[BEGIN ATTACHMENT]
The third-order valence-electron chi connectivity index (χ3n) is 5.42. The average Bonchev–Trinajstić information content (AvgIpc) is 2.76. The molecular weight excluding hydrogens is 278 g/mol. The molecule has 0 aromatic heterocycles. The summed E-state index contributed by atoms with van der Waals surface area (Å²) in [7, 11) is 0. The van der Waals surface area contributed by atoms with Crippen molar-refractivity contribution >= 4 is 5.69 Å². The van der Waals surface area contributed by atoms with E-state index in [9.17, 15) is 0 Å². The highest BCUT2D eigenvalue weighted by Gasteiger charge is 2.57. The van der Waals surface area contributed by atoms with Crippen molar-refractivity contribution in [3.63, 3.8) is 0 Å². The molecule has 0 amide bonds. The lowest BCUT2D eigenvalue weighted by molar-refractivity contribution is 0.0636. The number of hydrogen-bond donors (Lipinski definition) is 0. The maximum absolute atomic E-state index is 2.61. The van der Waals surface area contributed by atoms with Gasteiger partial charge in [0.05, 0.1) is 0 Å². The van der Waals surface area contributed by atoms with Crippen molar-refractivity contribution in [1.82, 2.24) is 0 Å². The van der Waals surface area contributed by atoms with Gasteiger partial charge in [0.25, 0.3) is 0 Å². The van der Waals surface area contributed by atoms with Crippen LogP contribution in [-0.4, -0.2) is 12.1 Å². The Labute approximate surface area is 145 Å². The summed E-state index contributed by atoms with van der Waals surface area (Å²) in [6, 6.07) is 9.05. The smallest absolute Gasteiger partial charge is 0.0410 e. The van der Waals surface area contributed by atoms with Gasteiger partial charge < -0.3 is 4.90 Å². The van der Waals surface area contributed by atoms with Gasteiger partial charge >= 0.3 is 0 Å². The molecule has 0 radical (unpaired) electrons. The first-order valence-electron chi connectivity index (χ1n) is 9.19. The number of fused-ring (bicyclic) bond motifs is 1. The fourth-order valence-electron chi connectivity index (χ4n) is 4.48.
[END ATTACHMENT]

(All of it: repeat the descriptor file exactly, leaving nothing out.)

The third-order valence-electron chi connectivity index (χ3n) is 5.42. The average Bonchev–Trinajstić information content (AvgIpc) is 2.76. The molecular weight excluding hydrogens is 278 g/mol. The molecule has 0 aromatic heterocycles. The summed E-state index contributed by atoms with van der Waals surface area (Å²) in [7, 11) is 0. The van der Waals surface area contributed by atoms with Crippen molar-refractivity contribution >= 4 is 5.69 Å². The van der Waals surface area contributed by atoms with E-state index in [9.17, 15) is 0 Å². The highest BCUT2D eigenvalue weighted by Gasteiger charge is 2.57. The van der Waals surface area contributed by atoms with Crippen molar-refractivity contribution in [3.63, 3.8) is 0 Å². The molecule has 0 amide bonds. The lowest BCUT2D eigenvalue weighted by molar-refractivity contribution is 0.0636. The number of hydrogen-bond donors (Lipinski definition) is 0. The maximum absolute atomic E-state index is 2.61. The van der Waals surface area contributed by atoms with Gasteiger partial charge in [0.05, 0.1) is 0 Å². The van der Waals surface area contributed by atoms with Crippen molar-refractivity contribution in [1.82, 2.24) is 0 Å². The van der Waals surface area contributed by atoms with Gasteiger partial charge in [0.25, 0.3) is 0 Å². The van der Waals surface area contributed by atoms with Crippen LogP contribution in [-0.4, -0.2) is 12.1 Å². The Labute approximate surface area is 145 Å². The summed E-state index contributed by atoms with van der Waals surface area (Å²) in [6, 6.07) is 9.05. The smallest absolute Gasteiger partial charge is 0.0410 e. The van der Waals surface area contributed by atoms with Gasteiger partial charge < -0.3 is 4.90 Å². The van der Waals surface area contributed by atoms with Gasteiger partial charge >= 0.3 is 0 Å². The molecule has 0 radical (unpaired) electrons. The first-order valence-electron chi connectivity index (χ1n) is 9.19. The number of fused-ring (bicyclic) bond motifs is 1. The fourth-order valence-electron chi connectivity index (χ4n) is 4.48.